Big Ten Takeaways: Can anyone make Indiana great again?

Everything you always wanted to know about Indiana, but—well, everything I know about Indiana.

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But first. . .

Ten days ago, I gave you four Big Ten coaches to keep an eye on. Since then, two of them, John Groce and Tom Crean, have been fired.

The other two? I wondered if Thad Matta might yield to chronic back troubles, and what Chris Collins would do if someone threw an insane amount of money his way.

We’ll see about Matta. But I would advise my friend, Northwestern athletic director Jim Phillips, to ask Julia Louis-Dreyfus if she’s prepared to put her checkbook where her dancing shoes are.

And now. . . what about Indiana? Because there’s trouble in Hoosierland. Again.

Indiana is a tricky place. Because a short list of the greatest basketball programs in America includes Indiana alongside Kentucky, Kansas, UCLA, North Carolina and Duke. (I won’t object if you want to include others. But these are mine.)

Here’s the thing about Indiana: Historically, it is the best basketball program in the best basketball state.

But that’s long history. In the last 30-plus years, IU has been messy.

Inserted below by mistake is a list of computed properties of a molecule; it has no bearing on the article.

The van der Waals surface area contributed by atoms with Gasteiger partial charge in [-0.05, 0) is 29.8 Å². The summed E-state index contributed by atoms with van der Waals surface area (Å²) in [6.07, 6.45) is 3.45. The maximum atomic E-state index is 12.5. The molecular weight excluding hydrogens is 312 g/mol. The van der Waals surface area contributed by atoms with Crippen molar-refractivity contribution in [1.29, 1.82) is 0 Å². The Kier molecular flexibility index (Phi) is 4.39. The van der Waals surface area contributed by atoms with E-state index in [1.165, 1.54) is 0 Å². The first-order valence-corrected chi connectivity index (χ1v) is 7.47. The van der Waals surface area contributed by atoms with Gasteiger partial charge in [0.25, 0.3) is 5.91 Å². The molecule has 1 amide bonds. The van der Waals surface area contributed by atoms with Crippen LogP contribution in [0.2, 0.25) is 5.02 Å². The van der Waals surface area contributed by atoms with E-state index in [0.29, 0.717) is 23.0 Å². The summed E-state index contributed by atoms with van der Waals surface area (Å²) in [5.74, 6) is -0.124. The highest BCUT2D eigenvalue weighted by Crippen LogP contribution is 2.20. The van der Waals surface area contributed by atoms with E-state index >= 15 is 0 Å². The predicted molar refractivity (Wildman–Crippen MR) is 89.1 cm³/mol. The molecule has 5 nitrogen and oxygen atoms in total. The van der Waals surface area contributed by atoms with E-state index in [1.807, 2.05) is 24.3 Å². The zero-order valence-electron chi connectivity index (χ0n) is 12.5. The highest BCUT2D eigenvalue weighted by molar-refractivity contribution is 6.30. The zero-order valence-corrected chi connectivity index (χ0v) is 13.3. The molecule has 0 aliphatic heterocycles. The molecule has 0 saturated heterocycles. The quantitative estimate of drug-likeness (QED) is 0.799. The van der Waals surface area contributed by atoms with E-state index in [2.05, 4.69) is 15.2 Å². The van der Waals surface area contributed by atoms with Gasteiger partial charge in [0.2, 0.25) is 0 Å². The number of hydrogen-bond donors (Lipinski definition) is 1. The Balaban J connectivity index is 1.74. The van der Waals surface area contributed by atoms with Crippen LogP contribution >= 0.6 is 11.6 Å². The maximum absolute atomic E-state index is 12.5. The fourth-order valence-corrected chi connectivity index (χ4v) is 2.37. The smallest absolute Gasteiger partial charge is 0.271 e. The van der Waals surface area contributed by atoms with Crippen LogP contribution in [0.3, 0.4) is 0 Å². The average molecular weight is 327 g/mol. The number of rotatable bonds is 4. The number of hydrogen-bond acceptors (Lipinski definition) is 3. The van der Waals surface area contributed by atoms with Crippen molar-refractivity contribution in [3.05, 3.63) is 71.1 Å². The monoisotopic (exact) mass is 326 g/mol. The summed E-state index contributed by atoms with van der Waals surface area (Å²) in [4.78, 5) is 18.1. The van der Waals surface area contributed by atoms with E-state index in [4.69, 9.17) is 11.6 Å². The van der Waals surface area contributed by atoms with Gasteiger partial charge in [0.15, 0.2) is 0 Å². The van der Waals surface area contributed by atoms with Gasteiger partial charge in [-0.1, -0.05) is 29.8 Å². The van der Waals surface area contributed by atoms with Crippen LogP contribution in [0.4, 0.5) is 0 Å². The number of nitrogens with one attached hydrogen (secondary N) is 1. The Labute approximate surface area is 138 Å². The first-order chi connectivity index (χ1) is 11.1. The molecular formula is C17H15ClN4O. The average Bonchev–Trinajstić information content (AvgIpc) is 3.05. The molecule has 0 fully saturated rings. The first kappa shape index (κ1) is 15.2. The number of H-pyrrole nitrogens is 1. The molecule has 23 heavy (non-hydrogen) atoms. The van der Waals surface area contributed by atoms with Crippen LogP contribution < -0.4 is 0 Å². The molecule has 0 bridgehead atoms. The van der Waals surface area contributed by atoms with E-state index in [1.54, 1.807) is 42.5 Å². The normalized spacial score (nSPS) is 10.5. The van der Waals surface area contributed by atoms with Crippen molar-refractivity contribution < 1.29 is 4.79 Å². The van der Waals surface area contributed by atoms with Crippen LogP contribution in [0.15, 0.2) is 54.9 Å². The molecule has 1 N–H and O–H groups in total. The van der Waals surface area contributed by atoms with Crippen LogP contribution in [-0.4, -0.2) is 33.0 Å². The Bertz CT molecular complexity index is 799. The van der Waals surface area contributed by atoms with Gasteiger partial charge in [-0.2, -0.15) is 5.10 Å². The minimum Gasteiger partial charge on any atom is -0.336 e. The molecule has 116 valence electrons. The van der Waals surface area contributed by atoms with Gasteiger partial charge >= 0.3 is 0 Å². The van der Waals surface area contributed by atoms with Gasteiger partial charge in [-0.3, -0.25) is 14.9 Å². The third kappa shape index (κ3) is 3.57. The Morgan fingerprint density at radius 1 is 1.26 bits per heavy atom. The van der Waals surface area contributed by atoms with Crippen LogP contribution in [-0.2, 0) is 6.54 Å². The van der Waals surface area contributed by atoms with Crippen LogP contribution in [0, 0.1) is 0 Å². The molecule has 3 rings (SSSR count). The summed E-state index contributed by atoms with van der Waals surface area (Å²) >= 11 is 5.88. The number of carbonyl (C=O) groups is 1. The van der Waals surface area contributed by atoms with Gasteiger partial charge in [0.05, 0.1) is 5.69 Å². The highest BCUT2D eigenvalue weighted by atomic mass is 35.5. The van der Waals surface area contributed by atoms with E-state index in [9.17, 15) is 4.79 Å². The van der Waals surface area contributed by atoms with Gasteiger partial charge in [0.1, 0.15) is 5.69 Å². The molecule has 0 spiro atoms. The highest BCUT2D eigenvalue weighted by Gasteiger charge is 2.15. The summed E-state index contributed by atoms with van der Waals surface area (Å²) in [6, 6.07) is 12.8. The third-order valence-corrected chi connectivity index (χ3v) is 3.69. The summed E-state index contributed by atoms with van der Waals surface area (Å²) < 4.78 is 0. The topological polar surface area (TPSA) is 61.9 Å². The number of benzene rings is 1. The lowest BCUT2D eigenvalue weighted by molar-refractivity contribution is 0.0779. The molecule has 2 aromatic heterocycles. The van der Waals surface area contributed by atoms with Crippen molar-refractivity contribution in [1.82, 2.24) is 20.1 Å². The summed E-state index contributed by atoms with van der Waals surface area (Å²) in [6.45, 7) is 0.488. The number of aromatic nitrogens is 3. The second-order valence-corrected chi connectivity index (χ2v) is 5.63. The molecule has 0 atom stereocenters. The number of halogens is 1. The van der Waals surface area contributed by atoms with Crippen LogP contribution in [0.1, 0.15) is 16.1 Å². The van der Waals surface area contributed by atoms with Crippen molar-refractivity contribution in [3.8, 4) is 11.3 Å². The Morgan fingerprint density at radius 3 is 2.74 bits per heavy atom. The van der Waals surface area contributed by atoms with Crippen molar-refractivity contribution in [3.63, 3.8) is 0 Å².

At times, really messy.[membership level="0"] The rest of this article is available to subscribers only - to become a subscriber click here.[/membership] [membership]

You may have heard Dan Dakich ranting the other day that his coach, Bob Knight, should have been fired a decade earlier. I don’t know the exact moment. But I do know that in his last seven yearss, when I was up-close on the Knight Watch, he was far from brilliant.

No question, The General set a standard of excellence in his first two decades at Indiana. But other coaches emulated his exceptional planning and execution, and caught up with and passed him.

In his last years, Knight had a woeful Big Ten road record. And when Lon Kruger was at Illinois, he dominated their head-to-head matchups.

However bitter Knight might have been about the way he was bounced from Indiana, it’s really sad that he has been unable to let bygones be bygone, and celebrate his accomplishments in the reunions he has refused to attend in recent years.

He isn’t simply denying players from his three national championship teams. He’s stewing in his own crimson-and-cream juices, denying himself what ought to be a flood of good feelings and warm memories.

But that’s just another sorry chapter in Indiana lore. For all its great tradition, IU can be very unforgiving.

Which brings us to Tom Crean.

I get it. Crean has always been better at recruiting than coaching. At Indiana, he always tended to leave fans wanting more. Even his best team, the 2012-13 squad that was led by Victor Oladipo and Cody Zeller, fizzled in the Sweet 16 after being ranked No. 1 for 10 weeks.

Crean won two Big Ten titles, but three Sweet 16s was as far as he got at Indiana.